A Critical Process For Methods Selection In Organizational Problem Solving


Human beings follow a pattern of behavior based on their knowledge. It is claimed that knowledge is necessarily derived from individual experience combined with social and cultural influences (e.g. Gregory, 1992), and this knowledge can be seen as a basis for the individual's value judgment. From Burrell and Morgan's (1979) point of view, individuals always hold a particular world view (a so-called 'paradigm'), according to which they perceive reality. This world view is derived from their learning experience and personal belief. Although an individual's world view might shift, he/she cannot hold two different world views at the same time. Thus, at a particular point in time, an individual can only interpret anything according to his/her current state of awareness. The question therefore arises, how can we escape from our own value assumptions (ideological traps) and sociocultural judgments? Moreover, what can we do to deal with different social judgments and individuals' personal assumptions, in order to handle social conflict?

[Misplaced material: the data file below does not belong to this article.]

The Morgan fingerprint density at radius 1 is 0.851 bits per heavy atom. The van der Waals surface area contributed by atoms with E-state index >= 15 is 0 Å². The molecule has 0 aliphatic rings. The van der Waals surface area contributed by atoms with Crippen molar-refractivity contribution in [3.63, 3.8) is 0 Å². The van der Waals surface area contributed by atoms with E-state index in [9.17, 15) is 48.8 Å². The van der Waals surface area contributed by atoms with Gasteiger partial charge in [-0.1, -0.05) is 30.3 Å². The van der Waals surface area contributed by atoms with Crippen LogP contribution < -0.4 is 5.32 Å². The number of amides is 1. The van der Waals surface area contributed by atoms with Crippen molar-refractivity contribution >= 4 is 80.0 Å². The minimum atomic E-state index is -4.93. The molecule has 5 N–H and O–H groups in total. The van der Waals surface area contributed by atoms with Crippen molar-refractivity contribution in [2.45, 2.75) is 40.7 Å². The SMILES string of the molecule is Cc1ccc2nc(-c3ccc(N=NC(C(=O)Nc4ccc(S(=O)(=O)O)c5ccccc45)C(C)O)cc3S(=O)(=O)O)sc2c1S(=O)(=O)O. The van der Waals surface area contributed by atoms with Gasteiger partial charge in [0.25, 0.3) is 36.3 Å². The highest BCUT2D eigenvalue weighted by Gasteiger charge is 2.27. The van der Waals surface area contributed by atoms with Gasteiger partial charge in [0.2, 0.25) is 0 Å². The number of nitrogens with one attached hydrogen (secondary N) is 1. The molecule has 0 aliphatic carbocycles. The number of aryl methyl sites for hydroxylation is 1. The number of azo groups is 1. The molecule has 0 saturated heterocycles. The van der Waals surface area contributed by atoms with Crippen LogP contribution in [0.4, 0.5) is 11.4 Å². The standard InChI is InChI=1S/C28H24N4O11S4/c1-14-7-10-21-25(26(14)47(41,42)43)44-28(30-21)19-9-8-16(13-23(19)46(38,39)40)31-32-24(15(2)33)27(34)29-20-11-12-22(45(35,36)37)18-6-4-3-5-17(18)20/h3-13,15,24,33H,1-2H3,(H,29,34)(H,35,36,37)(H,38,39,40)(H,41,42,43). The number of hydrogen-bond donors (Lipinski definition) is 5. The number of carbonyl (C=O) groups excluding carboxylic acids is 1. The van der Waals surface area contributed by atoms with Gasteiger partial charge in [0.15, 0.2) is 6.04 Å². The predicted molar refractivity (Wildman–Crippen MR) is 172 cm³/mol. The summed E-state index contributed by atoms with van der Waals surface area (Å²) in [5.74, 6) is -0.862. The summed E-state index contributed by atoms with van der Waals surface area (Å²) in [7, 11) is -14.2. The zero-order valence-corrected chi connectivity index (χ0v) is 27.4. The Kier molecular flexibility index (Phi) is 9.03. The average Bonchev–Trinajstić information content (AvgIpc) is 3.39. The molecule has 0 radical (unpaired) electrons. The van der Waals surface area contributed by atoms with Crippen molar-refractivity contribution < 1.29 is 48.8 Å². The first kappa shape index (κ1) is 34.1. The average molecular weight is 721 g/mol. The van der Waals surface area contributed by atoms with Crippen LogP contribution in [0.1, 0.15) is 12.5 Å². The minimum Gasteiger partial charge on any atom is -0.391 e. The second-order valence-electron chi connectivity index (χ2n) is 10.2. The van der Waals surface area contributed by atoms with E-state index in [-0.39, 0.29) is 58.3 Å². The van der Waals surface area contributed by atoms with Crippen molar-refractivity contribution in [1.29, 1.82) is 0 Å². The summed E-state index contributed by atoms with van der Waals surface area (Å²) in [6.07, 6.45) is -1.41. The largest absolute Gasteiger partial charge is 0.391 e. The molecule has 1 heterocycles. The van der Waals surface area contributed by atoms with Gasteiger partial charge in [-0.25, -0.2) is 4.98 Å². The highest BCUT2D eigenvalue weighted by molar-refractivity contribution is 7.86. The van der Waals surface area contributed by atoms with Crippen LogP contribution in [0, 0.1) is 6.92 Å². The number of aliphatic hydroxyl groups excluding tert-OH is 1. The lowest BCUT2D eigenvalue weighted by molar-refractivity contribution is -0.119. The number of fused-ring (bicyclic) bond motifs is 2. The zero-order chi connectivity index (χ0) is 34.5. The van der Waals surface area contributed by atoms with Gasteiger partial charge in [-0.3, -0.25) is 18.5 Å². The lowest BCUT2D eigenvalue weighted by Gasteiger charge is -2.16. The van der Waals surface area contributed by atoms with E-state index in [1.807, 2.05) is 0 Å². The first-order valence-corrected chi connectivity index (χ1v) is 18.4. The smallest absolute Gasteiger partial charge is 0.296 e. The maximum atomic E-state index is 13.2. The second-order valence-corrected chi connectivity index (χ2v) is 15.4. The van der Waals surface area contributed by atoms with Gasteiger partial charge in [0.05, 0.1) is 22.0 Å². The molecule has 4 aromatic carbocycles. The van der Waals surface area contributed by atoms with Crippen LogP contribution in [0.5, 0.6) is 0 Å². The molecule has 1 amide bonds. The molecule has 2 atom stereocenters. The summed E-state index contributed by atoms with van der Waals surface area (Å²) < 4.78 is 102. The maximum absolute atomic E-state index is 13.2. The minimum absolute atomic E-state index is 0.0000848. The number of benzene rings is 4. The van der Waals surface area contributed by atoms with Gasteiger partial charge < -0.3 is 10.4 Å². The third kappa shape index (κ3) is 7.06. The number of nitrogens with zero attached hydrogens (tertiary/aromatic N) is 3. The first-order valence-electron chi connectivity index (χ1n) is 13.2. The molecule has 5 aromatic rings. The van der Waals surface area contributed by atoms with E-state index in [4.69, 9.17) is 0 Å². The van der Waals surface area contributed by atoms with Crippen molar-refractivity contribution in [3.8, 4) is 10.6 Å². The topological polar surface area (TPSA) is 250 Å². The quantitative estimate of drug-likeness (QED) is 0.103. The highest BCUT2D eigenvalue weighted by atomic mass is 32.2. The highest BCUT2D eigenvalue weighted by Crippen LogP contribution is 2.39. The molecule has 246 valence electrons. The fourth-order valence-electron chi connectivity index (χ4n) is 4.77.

Commonly, the people affected by decision to use particular methods are not involved in the intervention process. Those who are affected are often unable to tell the method-users which method they think will be suitable. This means that we should not predetermine what method will be applied without first understanding the current situation, especially who is included and excluded from the method choice procedure. Many critical systems thinkers (e.g. Ulrich, 1983; Midgley, 1992, 1997a) have already acknowledged this problem, as have the authors of Total Systems Intervention (Flood and Jackson, 1991; Flood, 1995).

This paper is concerned with the underlying assumptions made by method-users, candidate meth ...
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